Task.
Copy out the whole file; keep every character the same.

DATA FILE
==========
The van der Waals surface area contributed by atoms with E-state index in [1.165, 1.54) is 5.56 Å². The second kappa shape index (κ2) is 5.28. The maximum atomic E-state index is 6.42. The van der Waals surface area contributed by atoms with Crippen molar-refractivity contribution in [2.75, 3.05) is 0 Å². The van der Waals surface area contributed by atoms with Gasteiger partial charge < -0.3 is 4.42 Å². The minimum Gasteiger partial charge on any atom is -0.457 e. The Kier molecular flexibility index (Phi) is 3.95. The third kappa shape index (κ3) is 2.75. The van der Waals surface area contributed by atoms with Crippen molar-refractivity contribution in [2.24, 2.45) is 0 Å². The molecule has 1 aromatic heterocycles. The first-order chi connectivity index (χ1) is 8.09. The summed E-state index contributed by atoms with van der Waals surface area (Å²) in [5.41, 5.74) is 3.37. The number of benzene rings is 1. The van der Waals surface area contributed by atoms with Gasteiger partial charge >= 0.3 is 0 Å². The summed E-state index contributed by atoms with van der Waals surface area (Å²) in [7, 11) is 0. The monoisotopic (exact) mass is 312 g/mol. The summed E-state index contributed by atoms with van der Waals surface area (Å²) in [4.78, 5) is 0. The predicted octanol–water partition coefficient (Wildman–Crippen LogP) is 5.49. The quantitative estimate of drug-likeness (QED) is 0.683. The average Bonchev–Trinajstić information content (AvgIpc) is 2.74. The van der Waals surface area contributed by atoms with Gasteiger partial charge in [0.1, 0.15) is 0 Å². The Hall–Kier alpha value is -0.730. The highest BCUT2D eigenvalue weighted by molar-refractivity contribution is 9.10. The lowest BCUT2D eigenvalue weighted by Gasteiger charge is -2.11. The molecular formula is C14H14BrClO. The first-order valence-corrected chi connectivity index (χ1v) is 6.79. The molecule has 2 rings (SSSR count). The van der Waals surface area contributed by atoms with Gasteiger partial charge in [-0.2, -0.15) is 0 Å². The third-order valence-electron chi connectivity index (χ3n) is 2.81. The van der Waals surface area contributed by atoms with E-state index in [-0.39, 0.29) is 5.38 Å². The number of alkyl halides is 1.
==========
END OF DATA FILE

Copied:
The van der Waals surface area contributed by atoms with E-state index in [1.165, 1.54) is 5.56 Å². The second kappa shape index (κ2) is 5.28. The maximum atomic E-state index is 6.42. The van der Waals surface area contributed by atoms with Crippen molar-refractivity contribution in [2.75, 3.05) is 0 Å². The van der Waals surface area contributed by atoms with Gasteiger partial charge < -0.3 is 4.42 Å². The minimum Gasteiger partial charge on any atom is -0.457 e. The Kier molecular flexibility index (Phi) is 3.95. The third kappa shape index (κ3) is 2.75. The van der Waals surface area contributed by atoms with Crippen molar-refractivity contribution in [2.24, 2.45) is 0 Å². The molecule has 1 aromatic heterocycles. The first-order chi connectivity index (χ1) is 8.09. The summed E-state index contributed by atoms with van der Waals surface area (Å²) in [5.41, 5.74) is 3.37. The number of benzene rings is 1. The van der Waals surface area contributed by atoms with Gasteiger partial charge >= 0.3 is 0 Å². The summed E-state index contributed by atoms with van der Waals surface area (Å²) in [7, 11) is 0. The monoisotopic (exact) mass is 312 g/mol. The summed E-state index contributed by atoms with van der Waals surface area (Å²) in [4.78, 5) is 0. The predicted octanol–water partition coefficient (Wildman–Crippen LogP) is 5.49. The quantitative estimate of drug-likeness (QED) is 0.683. The average Bonchev–Trinajstić information content (AvgIpc) is 2.74. The van der Waals surface area contributed by atoms with Gasteiger partial charge in [0.1, 0.15) is 0 Å². The Hall–Kier alpha value is -0.730. The highest BCUT2D eigenvalue weighted by molar-refractivity contribution is 9.10. The lowest BCUT2D eigenvalue weighted by Gasteiger charge is -2.11. The molecular formula is C14H14BrClO. The first-order valence-corrected chi connectivity index (χ1v) is 6.79. The molecule has 2 rings (SSSR count). The van der Waals surface area contributed by atoms with Gasteiger partial charge in [-0.2, -0.15) is 0 Å². The third-order valence-electron chi connectivity index (χ3n) is 2.81. The van der Waals surface area contributed by atoms with E-state index in [-0.39, 0.29) is 5.38 Å². The number of alkyl halides is 1.